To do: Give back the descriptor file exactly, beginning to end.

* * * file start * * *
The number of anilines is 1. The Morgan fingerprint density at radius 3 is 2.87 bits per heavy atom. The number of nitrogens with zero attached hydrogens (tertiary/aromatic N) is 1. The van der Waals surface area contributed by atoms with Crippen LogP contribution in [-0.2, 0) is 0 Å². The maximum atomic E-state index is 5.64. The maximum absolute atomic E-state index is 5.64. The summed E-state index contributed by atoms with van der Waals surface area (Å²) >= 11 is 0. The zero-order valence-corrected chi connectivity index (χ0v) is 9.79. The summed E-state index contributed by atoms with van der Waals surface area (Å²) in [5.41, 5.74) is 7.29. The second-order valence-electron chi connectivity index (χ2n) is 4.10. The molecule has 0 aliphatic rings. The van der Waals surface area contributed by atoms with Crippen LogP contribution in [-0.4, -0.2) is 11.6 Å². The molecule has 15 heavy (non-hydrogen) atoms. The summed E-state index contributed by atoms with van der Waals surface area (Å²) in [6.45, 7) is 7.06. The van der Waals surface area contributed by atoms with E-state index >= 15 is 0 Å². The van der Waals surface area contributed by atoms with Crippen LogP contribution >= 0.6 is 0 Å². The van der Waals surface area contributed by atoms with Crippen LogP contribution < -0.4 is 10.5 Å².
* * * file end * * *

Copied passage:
The number of anilines is 1. The Morgan fingerprint density at radius 3 is 2.87 bits per heavy atom. The number of nitrogens with zero attached hydrogens (tertiary/aromatic N) is 1. The van der Waals surface area contributed by atoms with Crippen LogP contribution in [-0.2, 0) is 0 Å². The maximum atomic E-state index is 5.64. The maximum absolute atomic E-state index is 5.64. The summed E-state index contributed by atoms with van der Waals surface area (Å²) >= 11 is 0. The zero-order valence-corrected chi connectivity index (χ0v) is 9.79. The summed E-state index contributed by atoms with van der Waals surface area (Å²) in [5.41, 5.74) is 7.29. The second-order valence-electron chi connectivity index (χ2n) is 4.10. The molecule has 0 aliphatic rings. The van der Waals surface area contributed by atoms with Crippen LogP contribution in [-0.4, -0.2) is 11.6 Å². The molecule has 15 heavy (non-hydrogen) atoms. The summed E-state index contributed by atoms with van der Waals surface area (Å²) in [6.45, 7) is 7.06. The van der Waals surface area contributed by atoms with E-state index >= 15 is 0 Å². The van der Waals surface area contributed by atoms with Crippen LogP contribution >= 0.6 is 0 Å². The van der Waals surface area contributed by atoms with Crippen LogP contribution < -0.4 is 10.5 Å².